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THE ELEPHANT IN THE ROOM: WHAT THE ELECTION SAYS ABOUT AMERICANS

Several issues ago I began discussing the various civil liberties our constitution bestows upon us as Americans. I began this discussion because I thought that given the present political climate, it was necessary to re-acquaint ourselves with our constitutional freedoms. I argued (and continue to do so), that re-sensitizing ourselves to the freedoms we are guaranteed is the best method to prevent their erosion.

I first discussed our freedom of religion, press, and assembly provided by the 1st Amendment. In the last issue I argued that the right to bear arms contained in the 2nd Amendment should be honored no less than any of our other freedoms contained in the Bill of Rights. It was my intention in succeeding issues to run through the remaining eight amendments. While I will do so in future issues, given the recent presidential election results, I feel it's necessary to now make one of the central points to this entire discussion.

The presidential election results in my view, speak to an overwhelming degree of frustration with political leaders in both parties and with our political system. The results also frighteningly reveal a willingness on the part of a near majority of the American electorate (the presidential winner lost the popular vote) to accept an extremely unconventional candidate who articulates this frustration in both generalized and dictatorial terms. In short, what won the day were claims of 'I alone can fix it. I will restore law and order', 'I would bring back waterboarding and I'd bring back a hell of a lot worse than waterboarding' along with promises to build a wall because 'When Mexico sends its people, they're not sending their best. They're not sending you. They're not sending you. They're sending people that have lots of problems, and they're bringing those problems with us. They're bringing drugs. They're bringing crime. They're rapists. And some, I assume, are good people.'

During the primaries, I read The Anatomy of Fascism, a well-respected work published in 2004 by Columbia University political science and history professor Robert Paxton. I wanted to see if there were parallels between the rhetoric emanating from and around the various presidential candidates and what took place in pre-World War II Italy and Germany. If you think that I'm thinking hysterically then I suggest you read The Anatomy of Fascism. The sad truth is that the parallels are there. But don't believe me. Read the book for yourself. After spending his entire book reviewing the history of Fascism in Italy and Nazism in Germany along with other authoritarian dictatorships, Professor Paxton articulates what he calls "mobilizing passions" that have given rise to fascism. Among those mobilizing passions are[1]:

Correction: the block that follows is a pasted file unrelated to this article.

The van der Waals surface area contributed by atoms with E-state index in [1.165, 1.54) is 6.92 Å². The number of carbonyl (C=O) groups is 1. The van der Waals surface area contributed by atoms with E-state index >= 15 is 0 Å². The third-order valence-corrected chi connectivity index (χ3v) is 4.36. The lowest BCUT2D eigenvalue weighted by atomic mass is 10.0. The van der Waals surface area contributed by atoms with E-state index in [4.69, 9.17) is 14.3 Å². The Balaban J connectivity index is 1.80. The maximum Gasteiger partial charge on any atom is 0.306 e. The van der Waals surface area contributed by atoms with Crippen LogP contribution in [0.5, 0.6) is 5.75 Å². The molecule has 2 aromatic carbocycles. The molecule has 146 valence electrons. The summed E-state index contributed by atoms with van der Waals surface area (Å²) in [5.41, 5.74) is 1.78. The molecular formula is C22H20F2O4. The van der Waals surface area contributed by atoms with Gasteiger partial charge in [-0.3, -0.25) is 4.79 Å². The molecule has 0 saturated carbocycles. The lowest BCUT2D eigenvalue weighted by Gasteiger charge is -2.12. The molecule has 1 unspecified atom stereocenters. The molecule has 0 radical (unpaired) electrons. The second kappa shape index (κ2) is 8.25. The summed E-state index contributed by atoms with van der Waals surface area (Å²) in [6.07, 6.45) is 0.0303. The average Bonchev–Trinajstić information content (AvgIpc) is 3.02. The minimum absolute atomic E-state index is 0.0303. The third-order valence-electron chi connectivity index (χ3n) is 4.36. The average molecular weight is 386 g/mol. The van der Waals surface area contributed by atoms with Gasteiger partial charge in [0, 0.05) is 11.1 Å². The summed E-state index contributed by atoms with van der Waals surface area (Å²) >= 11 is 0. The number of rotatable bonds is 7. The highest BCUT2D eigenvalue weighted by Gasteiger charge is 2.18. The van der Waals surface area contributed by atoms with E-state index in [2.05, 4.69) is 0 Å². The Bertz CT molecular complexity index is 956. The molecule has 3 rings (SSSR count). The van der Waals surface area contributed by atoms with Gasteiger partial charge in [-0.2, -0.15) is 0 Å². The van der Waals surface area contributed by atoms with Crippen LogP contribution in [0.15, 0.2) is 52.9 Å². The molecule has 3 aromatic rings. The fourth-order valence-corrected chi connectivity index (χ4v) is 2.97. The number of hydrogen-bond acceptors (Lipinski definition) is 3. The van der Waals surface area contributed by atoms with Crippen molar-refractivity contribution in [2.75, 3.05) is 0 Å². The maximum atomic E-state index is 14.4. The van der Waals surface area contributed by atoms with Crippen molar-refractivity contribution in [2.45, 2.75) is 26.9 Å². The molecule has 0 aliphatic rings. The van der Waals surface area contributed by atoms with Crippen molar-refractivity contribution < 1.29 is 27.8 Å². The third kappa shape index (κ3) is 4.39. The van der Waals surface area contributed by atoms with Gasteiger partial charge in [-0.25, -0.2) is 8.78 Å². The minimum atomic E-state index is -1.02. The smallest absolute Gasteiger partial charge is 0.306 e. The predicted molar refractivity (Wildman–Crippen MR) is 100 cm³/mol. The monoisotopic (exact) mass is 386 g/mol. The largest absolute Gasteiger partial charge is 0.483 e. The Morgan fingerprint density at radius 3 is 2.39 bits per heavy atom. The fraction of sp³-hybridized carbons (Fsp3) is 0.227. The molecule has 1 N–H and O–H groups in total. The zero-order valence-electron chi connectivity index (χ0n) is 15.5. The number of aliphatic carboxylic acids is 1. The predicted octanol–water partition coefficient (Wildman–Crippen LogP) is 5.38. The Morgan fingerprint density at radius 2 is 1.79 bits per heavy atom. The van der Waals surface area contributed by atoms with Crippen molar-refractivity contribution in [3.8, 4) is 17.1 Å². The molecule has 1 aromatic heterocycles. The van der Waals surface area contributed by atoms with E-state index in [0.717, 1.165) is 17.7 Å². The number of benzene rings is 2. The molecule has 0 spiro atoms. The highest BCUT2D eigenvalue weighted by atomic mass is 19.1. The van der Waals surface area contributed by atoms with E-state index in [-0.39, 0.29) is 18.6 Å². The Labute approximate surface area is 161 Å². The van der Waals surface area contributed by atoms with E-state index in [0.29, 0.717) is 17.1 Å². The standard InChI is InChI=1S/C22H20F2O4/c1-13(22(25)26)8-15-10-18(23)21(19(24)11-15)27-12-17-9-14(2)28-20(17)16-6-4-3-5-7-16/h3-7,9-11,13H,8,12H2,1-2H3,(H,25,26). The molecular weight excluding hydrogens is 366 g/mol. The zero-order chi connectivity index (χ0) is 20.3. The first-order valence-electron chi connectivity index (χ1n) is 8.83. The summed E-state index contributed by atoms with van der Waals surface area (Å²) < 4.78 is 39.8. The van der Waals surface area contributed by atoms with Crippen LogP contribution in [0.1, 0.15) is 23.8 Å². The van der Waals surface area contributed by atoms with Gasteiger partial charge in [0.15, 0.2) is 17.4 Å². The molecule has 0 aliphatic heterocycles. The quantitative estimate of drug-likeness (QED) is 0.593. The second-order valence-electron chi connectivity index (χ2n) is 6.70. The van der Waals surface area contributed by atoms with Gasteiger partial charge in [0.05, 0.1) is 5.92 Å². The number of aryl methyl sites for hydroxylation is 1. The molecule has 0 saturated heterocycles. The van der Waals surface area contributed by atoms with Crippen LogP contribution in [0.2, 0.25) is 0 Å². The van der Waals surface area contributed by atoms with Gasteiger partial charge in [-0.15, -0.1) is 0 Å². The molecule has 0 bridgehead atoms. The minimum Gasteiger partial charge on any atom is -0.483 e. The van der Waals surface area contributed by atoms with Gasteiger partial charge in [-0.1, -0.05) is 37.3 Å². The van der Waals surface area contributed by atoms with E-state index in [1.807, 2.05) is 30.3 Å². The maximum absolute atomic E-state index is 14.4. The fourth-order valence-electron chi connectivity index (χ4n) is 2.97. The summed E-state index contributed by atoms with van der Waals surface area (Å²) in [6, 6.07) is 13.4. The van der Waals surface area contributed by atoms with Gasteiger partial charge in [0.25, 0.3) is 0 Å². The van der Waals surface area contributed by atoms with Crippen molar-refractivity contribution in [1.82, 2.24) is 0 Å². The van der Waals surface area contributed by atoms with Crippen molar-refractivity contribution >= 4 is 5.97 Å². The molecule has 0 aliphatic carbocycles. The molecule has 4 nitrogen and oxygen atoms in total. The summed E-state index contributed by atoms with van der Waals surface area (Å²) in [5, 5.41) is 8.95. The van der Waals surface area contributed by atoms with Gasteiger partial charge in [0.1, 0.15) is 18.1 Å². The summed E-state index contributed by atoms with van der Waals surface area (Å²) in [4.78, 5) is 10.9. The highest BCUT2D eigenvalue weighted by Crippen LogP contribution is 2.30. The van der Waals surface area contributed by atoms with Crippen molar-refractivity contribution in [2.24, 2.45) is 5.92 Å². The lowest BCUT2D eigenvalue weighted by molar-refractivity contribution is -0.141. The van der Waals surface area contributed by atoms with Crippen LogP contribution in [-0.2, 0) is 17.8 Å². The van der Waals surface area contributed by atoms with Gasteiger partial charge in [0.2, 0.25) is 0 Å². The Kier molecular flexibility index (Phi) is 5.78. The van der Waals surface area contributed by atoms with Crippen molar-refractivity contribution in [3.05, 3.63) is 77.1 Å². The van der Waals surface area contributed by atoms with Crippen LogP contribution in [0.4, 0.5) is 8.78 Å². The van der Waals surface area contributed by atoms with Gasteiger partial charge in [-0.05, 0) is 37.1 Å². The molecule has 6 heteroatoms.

• "A sense of overwhelming crisis beyond the reach of traditional solutions;"
  • "The belief that one group is the victim, a sentiment that justifies any action, without legal or moral limits, against its enemies, both internal and external;"
  • "Dread of the group's decline under the corrosive effects of individualistic liberalism, class conflict, and alien influences;"
  • "The need for authority by natural chiefs (always male)culminating in a national chiefton who alone is capable of incarnating the group's historical destiny;"
  • "The superiority of the leader's instincts over abstract and universal reason;"

See any similarities to what just took place? The fact of the matter is, the candidate who emulated these "mobilizing passions" the most won the election. What does that say about the American electorate and their willingness to tolerate an assault on our freedoms?

You don't think America can turn into Nazi Germany or Fascist Italy so you're not worried? Well, turning into Nazi Germany or Fascist Italy is not the only path that leads to the erosion of our freedoms. All a country needs to do is elect a leader who displays fascist tendencies and acts on them. Just take a look at the extremists the president-elect has already begun to surround himself with. Strong words? Perhaps. But shouldn't we always react strongly in the defense of our freedoms?

I became a lawyer because I believed in the defense of our constitutional freedoms. That is my bias. And that bias guides me in judging our politicians, judges, and private sector leaders, regardless of their party affiliation. Now more than ever, it is necessary to be vigilant in defense of our freedoms. Are you prepared to do so?

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